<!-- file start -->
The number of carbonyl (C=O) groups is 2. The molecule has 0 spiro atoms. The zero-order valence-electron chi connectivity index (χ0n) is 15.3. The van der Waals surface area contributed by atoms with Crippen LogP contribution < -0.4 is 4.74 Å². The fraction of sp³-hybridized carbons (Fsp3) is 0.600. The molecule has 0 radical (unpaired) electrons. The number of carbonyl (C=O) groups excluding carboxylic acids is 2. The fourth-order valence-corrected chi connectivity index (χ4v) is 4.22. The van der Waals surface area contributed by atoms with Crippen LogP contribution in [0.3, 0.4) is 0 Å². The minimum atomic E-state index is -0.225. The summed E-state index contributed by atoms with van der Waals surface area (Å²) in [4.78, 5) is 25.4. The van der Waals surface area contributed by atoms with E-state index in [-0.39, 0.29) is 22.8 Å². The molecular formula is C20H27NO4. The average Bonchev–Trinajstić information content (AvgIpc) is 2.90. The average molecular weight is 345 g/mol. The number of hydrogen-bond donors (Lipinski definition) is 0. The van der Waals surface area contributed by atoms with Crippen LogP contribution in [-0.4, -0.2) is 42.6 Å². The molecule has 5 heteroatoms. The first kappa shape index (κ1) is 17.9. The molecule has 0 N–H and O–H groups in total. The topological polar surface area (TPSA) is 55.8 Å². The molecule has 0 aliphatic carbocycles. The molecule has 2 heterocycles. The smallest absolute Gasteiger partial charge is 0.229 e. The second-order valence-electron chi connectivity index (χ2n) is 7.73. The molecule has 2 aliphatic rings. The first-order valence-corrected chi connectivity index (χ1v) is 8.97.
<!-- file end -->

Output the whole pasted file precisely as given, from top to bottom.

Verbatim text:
The number of carbonyl (C=O) groups is 2. The molecule has 0 spiro atoms. The zero-order valence-electron chi connectivity index (χ0n) is 15.3. The van der Waals surface area contributed by atoms with Crippen LogP contribution < -0.4 is 4.74 Å². The fraction of sp³-hybridized carbons (Fsp3) is 0.600. The molecule has 0 radical (unpaired) electrons. The number of carbonyl (C=O) groups excluding carboxylic acids is 2. The fourth-order valence-corrected chi connectivity index (χ4v) is 4.22. The van der Waals surface area contributed by atoms with Crippen LogP contribution in [0.3, 0.4) is 0 Å². The minimum atomic E-state index is -0.225. The summed E-state index contributed by atoms with van der Waals surface area (Å²) in [4.78, 5) is 25.4. The van der Waals surface area contributed by atoms with E-state index in [-0.39, 0.29) is 22.8 Å². The molecular formula is C20H27NO4. The average Bonchev–Trinajstić information content (AvgIpc) is 2.90. The average molecular weight is 345 g/mol. The number of hydrogen-bond donors (Lipinski definition) is 0. The van der Waals surface area contributed by atoms with Crippen LogP contribution in [-0.4, -0.2) is 42.6 Å². The molecule has 5 heteroatoms. The first kappa shape index (κ1) is 17.9. The molecule has 0 N–H and O–H groups in total. The topological polar surface area (TPSA) is 55.8 Å². The molecule has 0 aliphatic carbocycles. The molecule has 2 heterocycles. The smallest absolute Gasteiger partial charge is 0.229 e. The second-order valence-electron chi connectivity index (χ2n) is 7.73. The molecule has 2 aliphatic rings. The first-order valence-corrected chi connectivity index (χ1v) is 8.97.